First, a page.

Want to win more games? Reduce goals against.

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Coach has been a member since December 15th 2011, and has created 2 posts from scratch.

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Reducing Odd Man Rushes

An odd man rush is when the attackers outnumber the defenders. It usually occurs after a turnover, and involves a change in direction of the play (if you’re getting outnumbered as soon as the other team breaks out you need to back this whole process up and address how you respond to their breakout, but that’s a different post).

Imagine your team is attacking, and all three forwards cross the opposing team’s blue line. They have 2 D-men back, and one of their forwards, but the other two are lagging on the back check. Your puck carrier loses the puck somehow – his pass is intercepted, he takes a shot that goes wide, or he gets checked. What happens now?

First, your team is facing away from the direction that the puck is now travelling, and their team is facing toward the direction its going – your end! They have to skate forward while some of your forwards have to turn around and try to catch up.

If all three of your forwards are deep they are essentially going to be out of the play. The opposition forwards who were floating back will pick up any puck chipped or passed ahead by their D-men and your two D-men will be outnumbered. The more often this happens the more often the opposition gets a scoring chance, and the more often that happens the more often they’ll score. Goals are hard to come by. You can’t give them away or dig yourself a hole. If you keep other teams under 3 goals per game, and in a perfect world, under 2 goals a game, you’ll increase the number of your wins.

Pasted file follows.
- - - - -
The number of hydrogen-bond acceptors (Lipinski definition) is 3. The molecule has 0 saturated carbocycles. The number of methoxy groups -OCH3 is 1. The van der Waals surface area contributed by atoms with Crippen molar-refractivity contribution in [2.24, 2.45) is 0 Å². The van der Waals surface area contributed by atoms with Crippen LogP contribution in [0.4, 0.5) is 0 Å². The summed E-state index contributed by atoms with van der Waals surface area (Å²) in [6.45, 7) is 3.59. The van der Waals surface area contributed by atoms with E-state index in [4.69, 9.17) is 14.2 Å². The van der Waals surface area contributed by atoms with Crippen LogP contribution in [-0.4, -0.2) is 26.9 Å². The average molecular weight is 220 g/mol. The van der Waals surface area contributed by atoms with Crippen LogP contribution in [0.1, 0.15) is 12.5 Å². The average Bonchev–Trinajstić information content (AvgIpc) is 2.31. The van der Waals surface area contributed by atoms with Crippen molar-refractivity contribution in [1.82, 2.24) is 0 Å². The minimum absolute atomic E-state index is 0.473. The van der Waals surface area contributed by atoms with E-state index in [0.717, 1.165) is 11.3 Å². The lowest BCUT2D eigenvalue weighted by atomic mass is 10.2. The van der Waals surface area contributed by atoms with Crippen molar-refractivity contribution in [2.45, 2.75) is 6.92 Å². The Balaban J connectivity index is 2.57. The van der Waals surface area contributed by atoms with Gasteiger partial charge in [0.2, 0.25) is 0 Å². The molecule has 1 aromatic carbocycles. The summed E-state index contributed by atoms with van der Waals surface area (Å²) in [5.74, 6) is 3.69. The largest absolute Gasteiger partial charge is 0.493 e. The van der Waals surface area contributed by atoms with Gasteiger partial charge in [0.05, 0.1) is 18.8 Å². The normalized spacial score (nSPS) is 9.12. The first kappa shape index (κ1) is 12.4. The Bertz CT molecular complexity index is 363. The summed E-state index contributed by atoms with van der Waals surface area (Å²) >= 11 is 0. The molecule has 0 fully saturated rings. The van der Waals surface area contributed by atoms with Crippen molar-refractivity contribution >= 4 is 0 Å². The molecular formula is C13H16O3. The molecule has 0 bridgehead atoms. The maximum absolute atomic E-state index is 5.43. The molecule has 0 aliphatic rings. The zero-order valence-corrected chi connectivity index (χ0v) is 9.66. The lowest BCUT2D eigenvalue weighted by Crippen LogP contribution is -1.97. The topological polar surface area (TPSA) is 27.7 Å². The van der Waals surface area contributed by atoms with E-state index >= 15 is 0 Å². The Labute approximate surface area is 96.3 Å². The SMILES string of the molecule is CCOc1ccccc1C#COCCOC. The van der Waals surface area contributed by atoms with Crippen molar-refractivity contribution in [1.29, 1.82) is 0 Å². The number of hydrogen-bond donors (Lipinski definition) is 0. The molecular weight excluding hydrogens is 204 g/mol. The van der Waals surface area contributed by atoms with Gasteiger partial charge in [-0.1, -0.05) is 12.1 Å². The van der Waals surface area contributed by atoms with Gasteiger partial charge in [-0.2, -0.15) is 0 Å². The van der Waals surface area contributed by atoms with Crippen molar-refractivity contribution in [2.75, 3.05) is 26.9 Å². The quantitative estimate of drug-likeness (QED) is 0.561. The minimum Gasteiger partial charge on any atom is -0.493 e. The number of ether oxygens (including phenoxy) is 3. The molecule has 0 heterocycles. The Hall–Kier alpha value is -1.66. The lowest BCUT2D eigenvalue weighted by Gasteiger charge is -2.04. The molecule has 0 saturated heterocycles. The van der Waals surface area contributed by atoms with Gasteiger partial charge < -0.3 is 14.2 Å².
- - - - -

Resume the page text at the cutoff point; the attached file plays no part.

The solution is simple. There are going to be puck possession changes in the other end. We all know this. They aren’t a surprise. Even if they only come off shots and rebounds they are going to happen. Therefore, prepare for them. Anticipate them.

Keep at least one forward high while the other two go deep (sometimes you’ll keep two forwards high, but start with one). Staying high means that one forward stays between their blue line and the top of the face off circles. It also means that he keeps his eyes open for a turnover, and if it happens he picks up the third man on the opposition as it attacks your end. Your D-men will cover the first two attackers. Your high forward will cover the third. No odd man rush. One less scoring chance for them.

Simple. Logical. No magic.

How do you effectively implement this tactic? You can’t have one guy step up and act as the coach and tell other guys to do it. Nobody likes that.

You can tell the forwards it needs to be done, but tell the lines that its up to them to figure out who’s going to do what role. That way nobody points fingers at any individual. If you give up an odd man rush you can just yell out “Hey, no odd man rushes you guys! Keep someone high!”. The more guys on the team that are willing to yell that out the less often, obviously, it will need to be yelled out.

You can also have the D-men tell the forwards “Hey, keep one of you guys high. We’re kind of [shitty/crappy/old/slow] so we need help with that third guy”. I have never seen a forward argue with a D-man who says that, and I have seen them start back checking afterwards.